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The Painter and the Thief Puts Empathy on Canvas

Movies Reviews Benjamin Ree
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<i>The Painter and the Thief</i> Puts Empathy on Canvas

Career criminal and addict Karl-Bertil Nordland lays his eyes on the oil canvas portrait painted by his most recent victim, artist Barbora Kysilkova, 15 minutes into Benjamin Ree’s The Painter and the Thief, and then experiences a character arc’s worth of emotions in about as many seconds: shock, confusion, bewilderment, horror, awe, then finally gratitude communicated through tears. For the first time in his adult life, maybe in all his life, Nordland feels seen. It’s a stunning portrait, so vivid and detailed that Nordland looks like he’s about to saunter off the frame from his still life loll. Even a subject lacking his baggage would be just as gobsmacked as he is to look on Kysilkova’s work.

In another movie, this one of a kind moment of vulnerability might’ve been the end. In The Painter and the Thief, it’s only the beginning of a moving odyssey through friendship, human connection and ultimate expressions of empathy. Ree stumbled on Nordland’s case in 2015, as Norway’s court system processed the latter for nicking two of Kysilkova’s pieces from their art gallery window displays; his movie opens just before Kysilkova confronts Nordland and asks him why he stole her paintings. His answer, to her surprise and the audience’s, is simple: They were beautiful. Nordland isn’t trying to flatter her, either. He’s a thief, but an honest thief. (And he has good taste, too.)

What Kysilkova does next is make an unexpected request of Nordland with life-changing consequences. She asks to paint him. Shortly after, Ree takes his camera to her flat with Nordland, and she shows him the finished portrait, stunning in its likeness and vitality. Nordland’s sobbing provides the soundtrack for the scene. Those watching at home may consult the clock and wonder where else the film can go. The portrait is complete, Kysilkova has made her point, Nordland has paid his penance—but there’s so much more to her, and to him, than can be told, and so The Painter and the Thief takes its audience on a tour of its subjects’ respective lives outside of this incident.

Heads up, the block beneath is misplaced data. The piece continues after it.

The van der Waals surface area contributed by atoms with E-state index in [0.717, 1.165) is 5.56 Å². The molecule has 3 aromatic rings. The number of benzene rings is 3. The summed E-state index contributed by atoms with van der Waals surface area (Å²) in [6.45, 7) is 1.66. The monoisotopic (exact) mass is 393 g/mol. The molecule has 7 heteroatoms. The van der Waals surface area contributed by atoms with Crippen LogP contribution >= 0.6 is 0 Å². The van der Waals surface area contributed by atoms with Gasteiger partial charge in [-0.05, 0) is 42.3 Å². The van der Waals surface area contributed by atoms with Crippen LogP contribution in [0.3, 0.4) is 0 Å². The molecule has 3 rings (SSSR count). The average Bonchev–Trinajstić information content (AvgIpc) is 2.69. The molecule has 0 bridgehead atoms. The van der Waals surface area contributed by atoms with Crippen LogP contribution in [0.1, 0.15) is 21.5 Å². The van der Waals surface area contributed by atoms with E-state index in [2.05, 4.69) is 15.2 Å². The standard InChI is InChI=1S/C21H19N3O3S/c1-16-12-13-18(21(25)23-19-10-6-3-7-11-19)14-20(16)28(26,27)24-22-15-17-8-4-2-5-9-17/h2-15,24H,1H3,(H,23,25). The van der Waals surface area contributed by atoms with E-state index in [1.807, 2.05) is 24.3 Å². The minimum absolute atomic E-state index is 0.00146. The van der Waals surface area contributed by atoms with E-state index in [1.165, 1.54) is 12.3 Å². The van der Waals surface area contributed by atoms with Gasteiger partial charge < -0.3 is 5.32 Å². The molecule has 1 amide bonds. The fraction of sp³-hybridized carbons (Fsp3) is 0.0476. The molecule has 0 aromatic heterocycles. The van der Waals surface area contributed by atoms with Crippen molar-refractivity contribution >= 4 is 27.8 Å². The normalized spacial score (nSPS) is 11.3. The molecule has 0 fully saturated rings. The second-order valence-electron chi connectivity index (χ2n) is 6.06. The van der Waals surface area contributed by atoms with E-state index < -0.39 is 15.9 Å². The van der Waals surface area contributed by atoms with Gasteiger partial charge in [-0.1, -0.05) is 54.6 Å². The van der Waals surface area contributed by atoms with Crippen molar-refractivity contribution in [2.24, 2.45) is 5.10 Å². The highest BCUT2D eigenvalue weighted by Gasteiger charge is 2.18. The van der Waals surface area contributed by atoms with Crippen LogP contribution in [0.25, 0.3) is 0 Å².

Ree’s filmmaking is a trust fall from a highrise. Trust is necessary for any documentary, but for Ree, it’s fundamental. The Painter and the Thief isn’t exactly “about” Nordland and Kysilkova the way most documentaries are “about” their subjects, in the sense that the film’s most dramatic reveals come as surprises to the viewer as much as to Nordland and Kysilkova themselves. Ree positions Nordland as a man fully aware of his faults and shortcomings, aware of his pain and suffering, but who can’t save himself from himself regardless. Everyone likes a project, and maybe this is why Kysilkova, who clearly has a nose for buried trauma, is drawn to him. Nordland has a story to tell. Kysilkova may be the only painter out there capable of telling it. Without their full confidence, the amends don’t work, and without amends, The Painter and the Thief doesn’t work, either.

To make amends, the movie makes us understand Nordland first, Kysilkova second, because despite her personal demons—she is a survivor of domestic assault and appears to derive artistic inspiration from her suffering—she’s comparatively a ray of sunshine. Nordland’s sad upbringing and his eventual decline into addiction makes a compelling narrative. The longer the film goes, the more in-depth Nordland’s thoughts and introspection become. Ree’s thesis is elegantly straightforward: The most effective form of treatment for a broken person is kindness. Kysilkova couldn’t have predicted the profound effect her painting would have on Norland, but maybe the most telling effect of all is his ever-increasing openness. What he looks like on the outside belies who he is on the inside.

The sentiment reads as cliché at a glance, but The Painter and the Thief argues that clichés exist for a reason. Nordland is so much more than the failure he’s been cast as in society at large, and that realization cuts both ways. Kysilkova provides an essential social function through her artwork, too, though society doesn’t typically value art for the ways that art can change us. Instead, art is valued as a signifier of taste, refinement and, through these, social status. The Painter and the Thief beckons audiences to think differently by telling Nordland and Kysilkova’s story, from their earliest meetings to the enigmatic and psychosexual relationship they share by the time the movie ends. Think better of art’s power, Ree’s filmmaking tells us, but especially think better of each other, too.

Director: Benjamin Ree
Starring: Karl-Bertil Nordland, Barbora Kysilkova
Release Date: May 22, 2020 (available on Hulu)


Bostonian culture journalist Andy Crump covers the movies, beer, music, and being a dad for way too many outlets, perhaps even yours. He has contributed to Paste since 2013. You can follow him on Twitter and find his collected work at his personal blog. He’s composed of roughly 65% craft beer.

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